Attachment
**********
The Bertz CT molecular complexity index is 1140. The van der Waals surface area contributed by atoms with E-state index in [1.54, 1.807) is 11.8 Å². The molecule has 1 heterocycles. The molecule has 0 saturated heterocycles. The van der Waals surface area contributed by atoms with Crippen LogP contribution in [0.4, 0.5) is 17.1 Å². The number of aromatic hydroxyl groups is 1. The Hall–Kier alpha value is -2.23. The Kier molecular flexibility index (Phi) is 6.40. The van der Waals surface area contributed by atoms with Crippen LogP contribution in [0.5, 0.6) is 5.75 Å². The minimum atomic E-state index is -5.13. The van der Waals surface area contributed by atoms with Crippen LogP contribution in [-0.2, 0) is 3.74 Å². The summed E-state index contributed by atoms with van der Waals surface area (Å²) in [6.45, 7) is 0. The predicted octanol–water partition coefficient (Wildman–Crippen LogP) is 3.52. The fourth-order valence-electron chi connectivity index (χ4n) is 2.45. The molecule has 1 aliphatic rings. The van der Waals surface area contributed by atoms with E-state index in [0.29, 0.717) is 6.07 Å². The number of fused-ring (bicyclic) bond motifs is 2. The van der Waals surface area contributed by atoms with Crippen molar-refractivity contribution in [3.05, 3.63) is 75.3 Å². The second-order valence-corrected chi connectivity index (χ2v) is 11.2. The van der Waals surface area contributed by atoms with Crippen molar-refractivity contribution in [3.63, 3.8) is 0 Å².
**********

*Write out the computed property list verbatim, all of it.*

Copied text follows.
The Bertz CT molecular complexity index is 1140. The van der Waals surface area contributed by atoms with E-state index in [1.54, 1.807) is 11.8 Å². The molecule has 1 heterocycles. The molecule has 0 saturated heterocycles. The van der Waals surface area contributed by atoms with Crippen LogP contribution in [0.4, 0.5) is 17.1 Å². The number of aromatic hydroxyl groups is 1. The Hall–Kier alpha value is -2.23. The Kier molecular flexibility index (Phi) is 6.40. The van der Waals surface area contributed by atoms with Crippen LogP contribution in [0.5, 0.6) is 5.75 Å². The minimum atomic E-state index is -5.13. The van der Waals surface area contributed by atoms with Crippen LogP contribution in [-0.2, 0) is 3.74 Å². The summed E-state index contributed by atoms with van der Waals surface area (Å²) in [6.45, 7) is 0. The predicted octanol–water partition coefficient (Wildman–Crippen LogP) is 3.52. The fourth-order valence-electron chi connectivity index (χ4n) is 2.45. The molecule has 1 aliphatic rings. The van der Waals surface area contributed by atoms with E-state index in [0.29, 0.717) is 6.07 Å². The number of fused-ring (bicyclic) bond motifs is 2. The van der Waals surface area contributed by atoms with Crippen molar-refractivity contribution in [3.05, 3.63) is 75.3 Å². The second-order valence-corrected chi connectivity index (χ2v) is 11.2. The van der Waals surface area contributed by atoms with Crippen molar-refractivity contribution in [3.63, 3.8) is 0 Å².